نتیجه گیری انگلیسی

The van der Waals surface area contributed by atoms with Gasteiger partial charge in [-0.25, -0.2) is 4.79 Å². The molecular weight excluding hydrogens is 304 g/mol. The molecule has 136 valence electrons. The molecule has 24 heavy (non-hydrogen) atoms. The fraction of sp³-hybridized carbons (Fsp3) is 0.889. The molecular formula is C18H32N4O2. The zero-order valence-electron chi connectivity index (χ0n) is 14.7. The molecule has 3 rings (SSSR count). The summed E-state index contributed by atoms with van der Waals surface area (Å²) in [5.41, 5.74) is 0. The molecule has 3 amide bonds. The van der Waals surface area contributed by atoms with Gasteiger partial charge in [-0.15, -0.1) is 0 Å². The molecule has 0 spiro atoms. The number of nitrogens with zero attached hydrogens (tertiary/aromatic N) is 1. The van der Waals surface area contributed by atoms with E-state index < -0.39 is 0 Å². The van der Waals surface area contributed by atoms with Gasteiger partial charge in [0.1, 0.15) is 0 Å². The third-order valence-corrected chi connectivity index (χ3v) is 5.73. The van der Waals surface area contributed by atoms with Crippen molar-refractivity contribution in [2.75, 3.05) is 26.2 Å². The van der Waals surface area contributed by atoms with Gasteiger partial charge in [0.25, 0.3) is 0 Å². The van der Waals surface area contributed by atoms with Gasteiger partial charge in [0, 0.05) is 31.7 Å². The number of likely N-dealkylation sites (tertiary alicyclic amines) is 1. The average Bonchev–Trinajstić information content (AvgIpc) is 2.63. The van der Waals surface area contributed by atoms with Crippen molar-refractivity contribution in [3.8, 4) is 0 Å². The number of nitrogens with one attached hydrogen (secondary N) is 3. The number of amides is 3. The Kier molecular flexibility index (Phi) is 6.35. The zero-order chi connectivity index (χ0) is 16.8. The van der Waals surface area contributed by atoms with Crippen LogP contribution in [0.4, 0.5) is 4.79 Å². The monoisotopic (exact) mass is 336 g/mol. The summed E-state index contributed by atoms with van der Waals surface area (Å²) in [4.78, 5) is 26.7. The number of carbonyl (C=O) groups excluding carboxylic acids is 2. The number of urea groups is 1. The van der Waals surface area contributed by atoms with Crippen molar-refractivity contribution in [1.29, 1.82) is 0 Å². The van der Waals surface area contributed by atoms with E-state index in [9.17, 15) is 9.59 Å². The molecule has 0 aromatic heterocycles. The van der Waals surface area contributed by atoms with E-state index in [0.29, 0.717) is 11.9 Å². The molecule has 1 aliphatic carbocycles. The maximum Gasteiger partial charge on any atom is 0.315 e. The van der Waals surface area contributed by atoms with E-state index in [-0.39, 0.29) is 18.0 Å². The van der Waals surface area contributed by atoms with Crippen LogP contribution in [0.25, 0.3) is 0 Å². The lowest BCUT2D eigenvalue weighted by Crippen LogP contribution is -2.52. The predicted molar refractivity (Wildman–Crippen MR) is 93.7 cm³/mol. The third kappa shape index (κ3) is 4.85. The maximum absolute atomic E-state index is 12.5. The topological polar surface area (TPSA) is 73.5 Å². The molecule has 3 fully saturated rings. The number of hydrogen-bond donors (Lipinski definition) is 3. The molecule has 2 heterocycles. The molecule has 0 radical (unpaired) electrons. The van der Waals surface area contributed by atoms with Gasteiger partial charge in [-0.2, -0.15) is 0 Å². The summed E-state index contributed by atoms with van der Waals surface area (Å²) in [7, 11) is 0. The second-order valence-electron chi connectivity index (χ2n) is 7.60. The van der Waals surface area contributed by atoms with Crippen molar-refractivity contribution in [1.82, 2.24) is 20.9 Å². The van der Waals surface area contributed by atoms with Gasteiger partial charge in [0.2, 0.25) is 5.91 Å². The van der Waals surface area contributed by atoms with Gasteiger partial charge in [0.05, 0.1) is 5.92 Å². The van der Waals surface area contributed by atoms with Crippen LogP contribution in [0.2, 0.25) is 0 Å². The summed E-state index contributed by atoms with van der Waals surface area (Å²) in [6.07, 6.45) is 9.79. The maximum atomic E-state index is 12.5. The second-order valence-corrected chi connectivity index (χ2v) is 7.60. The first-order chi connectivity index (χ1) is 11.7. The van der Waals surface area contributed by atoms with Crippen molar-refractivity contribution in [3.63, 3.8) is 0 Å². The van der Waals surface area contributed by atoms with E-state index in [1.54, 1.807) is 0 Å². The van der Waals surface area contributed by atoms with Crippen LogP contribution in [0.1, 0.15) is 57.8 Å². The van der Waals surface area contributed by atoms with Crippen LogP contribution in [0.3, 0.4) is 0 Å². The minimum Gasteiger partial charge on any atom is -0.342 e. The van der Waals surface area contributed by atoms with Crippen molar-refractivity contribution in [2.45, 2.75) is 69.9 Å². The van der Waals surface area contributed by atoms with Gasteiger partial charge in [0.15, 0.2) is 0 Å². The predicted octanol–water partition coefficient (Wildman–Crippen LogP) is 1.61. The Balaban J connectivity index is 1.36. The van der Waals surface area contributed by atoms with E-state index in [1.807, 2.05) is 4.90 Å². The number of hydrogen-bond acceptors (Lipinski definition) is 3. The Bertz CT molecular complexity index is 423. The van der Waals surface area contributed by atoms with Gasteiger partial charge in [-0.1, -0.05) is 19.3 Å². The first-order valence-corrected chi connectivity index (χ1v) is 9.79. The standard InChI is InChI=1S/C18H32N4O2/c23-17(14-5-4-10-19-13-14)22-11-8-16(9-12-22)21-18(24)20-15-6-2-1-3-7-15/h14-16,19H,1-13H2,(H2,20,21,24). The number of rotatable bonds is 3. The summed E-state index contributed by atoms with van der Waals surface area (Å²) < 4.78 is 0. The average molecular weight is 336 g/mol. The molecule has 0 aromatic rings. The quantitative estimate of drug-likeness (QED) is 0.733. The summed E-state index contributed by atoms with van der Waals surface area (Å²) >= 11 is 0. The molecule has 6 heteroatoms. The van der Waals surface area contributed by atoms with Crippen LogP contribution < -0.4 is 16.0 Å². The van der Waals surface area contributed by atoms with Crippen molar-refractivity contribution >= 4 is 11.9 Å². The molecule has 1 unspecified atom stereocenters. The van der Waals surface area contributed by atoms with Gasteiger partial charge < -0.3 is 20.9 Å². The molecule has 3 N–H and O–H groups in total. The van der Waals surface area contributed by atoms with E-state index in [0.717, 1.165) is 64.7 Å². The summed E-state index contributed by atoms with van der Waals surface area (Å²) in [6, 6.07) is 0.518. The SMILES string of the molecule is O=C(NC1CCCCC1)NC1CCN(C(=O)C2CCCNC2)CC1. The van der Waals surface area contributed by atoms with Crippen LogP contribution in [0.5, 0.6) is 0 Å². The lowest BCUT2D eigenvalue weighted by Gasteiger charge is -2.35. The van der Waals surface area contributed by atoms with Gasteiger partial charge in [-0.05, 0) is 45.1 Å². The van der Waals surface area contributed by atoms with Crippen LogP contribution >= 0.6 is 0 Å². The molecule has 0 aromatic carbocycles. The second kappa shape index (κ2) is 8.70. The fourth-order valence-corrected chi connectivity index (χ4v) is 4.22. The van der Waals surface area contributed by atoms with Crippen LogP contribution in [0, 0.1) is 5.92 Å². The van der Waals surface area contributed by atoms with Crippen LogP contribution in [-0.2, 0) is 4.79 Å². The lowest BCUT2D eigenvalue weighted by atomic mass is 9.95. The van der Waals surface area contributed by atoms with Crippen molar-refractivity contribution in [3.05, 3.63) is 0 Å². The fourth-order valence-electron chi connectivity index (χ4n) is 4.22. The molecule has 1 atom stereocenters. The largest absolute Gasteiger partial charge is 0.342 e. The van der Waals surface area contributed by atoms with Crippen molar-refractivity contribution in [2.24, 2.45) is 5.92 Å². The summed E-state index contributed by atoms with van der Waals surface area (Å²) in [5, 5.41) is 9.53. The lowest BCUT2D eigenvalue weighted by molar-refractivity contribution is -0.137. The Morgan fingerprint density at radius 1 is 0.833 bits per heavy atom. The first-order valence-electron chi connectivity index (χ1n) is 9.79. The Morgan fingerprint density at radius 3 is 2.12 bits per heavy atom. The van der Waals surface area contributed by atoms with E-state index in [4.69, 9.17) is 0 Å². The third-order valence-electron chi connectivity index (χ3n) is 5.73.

By transforming the employment structure and care provision in China’s urban economy, the market transition changed both the socioeconomic rewards and family-friendliness of self-employment relative to wage employment. In their responses to these changes, entrants to different occupational positions in self-employment were driven by different sets of motivations and constraints. Those in UISE were more likely constrained by disadvantages in wage employment and entered self-employment to find a refuge from poverty; entrants to SESE, on the other hand, had greater human capital and entered to seek career advancement. People’s responses to these changes, however, were also mediated by their gender roles—especially roles in the family. During the first 19 years of urban China’s market transition, men had higher rates of entering SESE, while married women had higher rates of entering UISE as marketization progressed. We hypothesized that married women’s role as primary caregivers and secondary income earners in the family—together with other gender-related disadvantages—exposed them to greater risks of being laid-off during the state-sector restructuring and would drive more of them into UISE. We also hypothesized that, as the revitalized patriarchal family tradition became more powerful in determining gender division of labor in family businesses, entrepreneurial roles would be reserved for men, resulting in their higher rates of entering SESE. Even for married women who had the human capital to pursue career advancement in self-employment, we hypothesized that care responsibilities in the family would constrain them more to state-sector jobs, where family-related services were more accessible, and make them much less inclined than male counterparts to enter SESE. Statistical analyses confirmed all three hypotheses. These findings differ from those found in developed countries in important ways. Although marriage similarly increased women’s likelihood of entering unskilled self-employment in urban China, as it did to nonprofessional self-employment in the United States (Budig, 2006), the mechanisms that led to such effects were not the same. Women entering professional self-employment in the United States followed a careerist model like their male counterparts (Budig, 2006). In urban China, however, gender difference persisted in this segment of self-employment, and marriage continued to exert powerful constraints on women independent of education, reflecting both the influence of the patriarchal tradition and different institutional settings in the labor market and in provision of social services. These findings make it clear that, although women in general are more constrained by family situations than men, the specific relationship between family status and women’s labor-market processes depends on the cultural and institutional contexts. This research highlights family’s role in mediating the people’s confrontation with social changes and in generating gender-specific outcomes. Previous studies have documented in many ways how family helped create gendered mobility patterns and stratification outcomes during China’s market transition. This study further enriches that knowledge by showing how family roles contributed to the emergence of gender segregation in the self-employment sector of China’s new market economy. Paradoxically, economic liberalization and cultural opening during China’s market transition actually led to increased gender disparities in labor market and more traditional gender division of labor within families. As other scholars suggested (Davis and Harrell, 1993 and Entwisle et al., 1995), this needs to be understood against the background of state-induced changes in labor market and family relations under state socialism. Once the Reform opened up more economic activities and social spaces outside the state’s control and the state scaled back its intrusive reach in people’s private lives, other social forces, especially the cultural traditions that the socialist state had sought to suppress, resurged and gained influence in both public and private spheres. Findings from this study suggest that in urban China’s growing market sector, women entered a new regulatory regime, where the long-standing tradition of patriarchal family corporatism replaced egalitarian state policies, and became a powerful force in defining gender roles and division of labor within families. In this context, employment choices such as entering self-employment became more family strategies and less personal choices, especially for women. The lack of complete retrospective data about spouses’ employment in the data set precluded us from examining in this study how that affected the entry into self-employment and how self-employment was pursued as a family strategy. In the qualitative part of her study of self-employment in urban China, Wang (2009) found that in half of her interviewed sample, both spouses were self-employed—running the small family businesses together; for the rest, the husbands of self-employed women all had wage jobs, while half of the wives of self-employed men had wage jobs and the rest stayed at home. These observations suggest that spouses’ self-employment is likely a factor in motivating the entry into self-employment, especially for women; but this relationship is a complex one, depending on specific characteristics of both spouses’ jobs, self-employed or otherwise. This, and how such family employment strategies were shaped by competing gender norms and family values as market transition further progressed, are areas that call for future research.